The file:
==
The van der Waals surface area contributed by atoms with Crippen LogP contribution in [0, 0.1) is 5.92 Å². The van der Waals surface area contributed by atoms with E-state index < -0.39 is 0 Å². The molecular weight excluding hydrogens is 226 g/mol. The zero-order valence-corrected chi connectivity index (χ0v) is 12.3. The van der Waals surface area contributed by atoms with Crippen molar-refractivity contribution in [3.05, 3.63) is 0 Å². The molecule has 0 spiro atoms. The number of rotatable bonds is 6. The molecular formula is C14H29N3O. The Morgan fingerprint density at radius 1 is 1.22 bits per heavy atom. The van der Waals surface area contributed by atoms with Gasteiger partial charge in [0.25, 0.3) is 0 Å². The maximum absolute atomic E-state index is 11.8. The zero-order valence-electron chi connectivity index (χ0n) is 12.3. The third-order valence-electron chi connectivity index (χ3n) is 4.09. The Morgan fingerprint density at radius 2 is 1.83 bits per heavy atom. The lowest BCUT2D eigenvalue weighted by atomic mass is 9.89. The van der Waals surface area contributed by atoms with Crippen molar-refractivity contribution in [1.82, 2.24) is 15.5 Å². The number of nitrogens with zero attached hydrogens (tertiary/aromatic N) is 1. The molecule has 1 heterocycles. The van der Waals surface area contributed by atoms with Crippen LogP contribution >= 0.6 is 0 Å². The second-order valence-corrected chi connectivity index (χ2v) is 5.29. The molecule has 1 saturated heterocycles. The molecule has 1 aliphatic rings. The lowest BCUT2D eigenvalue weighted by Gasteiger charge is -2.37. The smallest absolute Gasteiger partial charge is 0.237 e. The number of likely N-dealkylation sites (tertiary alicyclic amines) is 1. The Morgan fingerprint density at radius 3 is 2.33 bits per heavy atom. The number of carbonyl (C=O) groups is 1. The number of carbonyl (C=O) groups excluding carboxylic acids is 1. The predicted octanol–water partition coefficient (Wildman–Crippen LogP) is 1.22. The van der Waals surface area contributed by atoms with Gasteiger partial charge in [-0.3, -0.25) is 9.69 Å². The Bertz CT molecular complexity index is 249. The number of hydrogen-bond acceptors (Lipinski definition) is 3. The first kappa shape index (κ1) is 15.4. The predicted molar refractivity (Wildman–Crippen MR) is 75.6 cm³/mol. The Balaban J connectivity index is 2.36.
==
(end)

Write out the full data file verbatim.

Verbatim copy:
The van der Waals surface area contributed by atoms with Crippen LogP contribution in [0, 0.1) is 5.92 Å². The van der Waals surface area contributed by atoms with E-state index < -0.39 is 0 Å². The molecular weight excluding hydrogens is 226 g/mol. The zero-order valence-corrected chi connectivity index (χ0v) is 12.3. The van der Waals surface area contributed by atoms with Crippen molar-refractivity contribution in [3.05, 3.63) is 0 Å². The molecule has 0 spiro atoms. The number of rotatable bonds is 6. The molecular formula is C14H29N3O. The Morgan fingerprint density at radius 1 is 1.22 bits per heavy atom. The van der Waals surface area contributed by atoms with Gasteiger partial charge in [0.25, 0.3) is 0 Å². The maximum absolute atomic E-state index is 11.8. The zero-order valence-electron chi connectivity index (χ0n) is 12.3. The third-order valence-electron chi connectivity index (χ3n) is 4.09. The Morgan fingerprint density at radius 2 is 1.83 bits per heavy atom. The lowest BCUT2D eigenvalue weighted by atomic mass is 9.89. The van der Waals surface area contributed by atoms with Crippen molar-refractivity contribution in [1.82, 2.24) is 15.5 Å². The number of nitrogens with zero attached hydrogens (tertiary/aromatic N) is 1. The molecule has 1 heterocycles. The van der Waals surface area contributed by atoms with Crippen LogP contribution >= 0.6 is 0 Å². The second-order valence-corrected chi connectivity index (χ2v) is 5.29. The molecule has 1 saturated heterocycles. The molecule has 1 aliphatic rings. The lowest BCUT2D eigenvalue weighted by Gasteiger charge is -2.37. The smallest absolute Gasteiger partial charge is 0.237 e. The number of likely N-dealkylation sites (tertiary alicyclic amines) is 1. The Morgan fingerprint density at radius 3 is 2.33 bits per heavy atom. The number of carbonyl (C=O) groups is 1. The number of carbonyl (C=O) groups excluding carboxylic acids is 1. The predicted octanol–water partition coefficient (Wildman–Crippen LogP) is 1.22. The van der Waals surface area contributed by atoms with Gasteiger partial charge in [-0.3, -0.25) is 9.69 Å². The Bertz CT molecular complexity index is 249. The number of hydrogen-bond acceptors (Lipinski definition) is 3. The first kappa shape index (κ1) is 15.4. The predicted molar refractivity (Wildman–Crippen MR) is 75.6 cm³/mol. The Balaban J connectivity index is 2.36.